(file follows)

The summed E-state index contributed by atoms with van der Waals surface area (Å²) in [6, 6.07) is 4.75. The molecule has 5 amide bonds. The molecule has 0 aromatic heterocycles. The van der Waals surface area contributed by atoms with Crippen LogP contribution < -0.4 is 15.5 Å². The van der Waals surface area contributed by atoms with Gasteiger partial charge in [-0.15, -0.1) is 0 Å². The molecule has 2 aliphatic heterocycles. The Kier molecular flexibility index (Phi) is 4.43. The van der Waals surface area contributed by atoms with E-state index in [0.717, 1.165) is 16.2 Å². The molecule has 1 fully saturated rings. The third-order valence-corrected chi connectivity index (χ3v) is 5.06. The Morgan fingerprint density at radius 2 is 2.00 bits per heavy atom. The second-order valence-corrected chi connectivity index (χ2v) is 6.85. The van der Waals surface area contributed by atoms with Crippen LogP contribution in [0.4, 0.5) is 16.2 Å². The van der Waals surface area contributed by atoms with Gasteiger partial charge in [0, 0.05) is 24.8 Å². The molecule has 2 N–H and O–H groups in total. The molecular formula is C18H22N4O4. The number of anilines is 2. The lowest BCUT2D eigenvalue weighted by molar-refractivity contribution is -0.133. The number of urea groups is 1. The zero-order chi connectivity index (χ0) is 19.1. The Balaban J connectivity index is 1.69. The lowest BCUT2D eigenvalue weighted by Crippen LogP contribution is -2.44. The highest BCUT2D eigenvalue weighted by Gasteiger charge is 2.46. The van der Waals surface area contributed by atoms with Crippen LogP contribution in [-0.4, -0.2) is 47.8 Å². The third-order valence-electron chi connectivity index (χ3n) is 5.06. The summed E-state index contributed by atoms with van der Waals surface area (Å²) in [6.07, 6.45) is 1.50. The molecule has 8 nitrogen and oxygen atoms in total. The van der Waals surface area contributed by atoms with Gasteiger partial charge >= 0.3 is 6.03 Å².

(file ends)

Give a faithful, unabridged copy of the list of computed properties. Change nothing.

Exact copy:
The summed E-state index contributed by atoms with van der Waals surface area (Å²) in [6, 6.07) is 4.75. The molecule has 5 amide bonds. The molecule has 0 aromatic heterocycles. The van der Waals surface area contributed by atoms with Crippen LogP contribution < -0.4 is 15.5 Å². The van der Waals surface area contributed by atoms with Gasteiger partial charge in [-0.15, -0.1) is 0 Å². The molecule has 2 aliphatic heterocycles. The Kier molecular flexibility index (Phi) is 4.43. The van der Waals surface area contributed by atoms with E-state index in [0.717, 1.165) is 16.2 Å². The molecule has 1 fully saturated rings. The third-order valence-corrected chi connectivity index (χ3v) is 5.06. The Morgan fingerprint density at radius 2 is 2.00 bits per heavy atom. The second-order valence-corrected chi connectivity index (χ2v) is 6.85. The van der Waals surface area contributed by atoms with Crippen LogP contribution in [0.4, 0.5) is 16.2 Å². The van der Waals surface area contributed by atoms with Gasteiger partial charge in [0, 0.05) is 24.8 Å². The molecule has 2 N–H and O–H groups in total. The molecular formula is C18H22N4O4. The number of anilines is 2. The lowest BCUT2D eigenvalue weighted by molar-refractivity contribution is -0.133. The number of urea groups is 1. The zero-order chi connectivity index (χ0) is 19.1. The Balaban J connectivity index is 1.69. The lowest BCUT2D eigenvalue weighted by Crippen LogP contribution is -2.44. The highest BCUT2D eigenvalue weighted by Gasteiger charge is 2.46. The van der Waals surface area contributed by atoms with Crippen LogP contribution in [-0.4, -0.2) is 47.8 Å². The third-order valence-electron chi connectivity index (χ3n) is 5.06. The summed E-state index contributed by atoms with van der Waals surface area (Å²) in [6.07, 6.45) is 1.50. The molecule has 8 nitrogen and oxygen atoms in total. The van der Waals surface area contributed by atoms with Gasteiger partial charge >= 0.3 is 6.03 Å².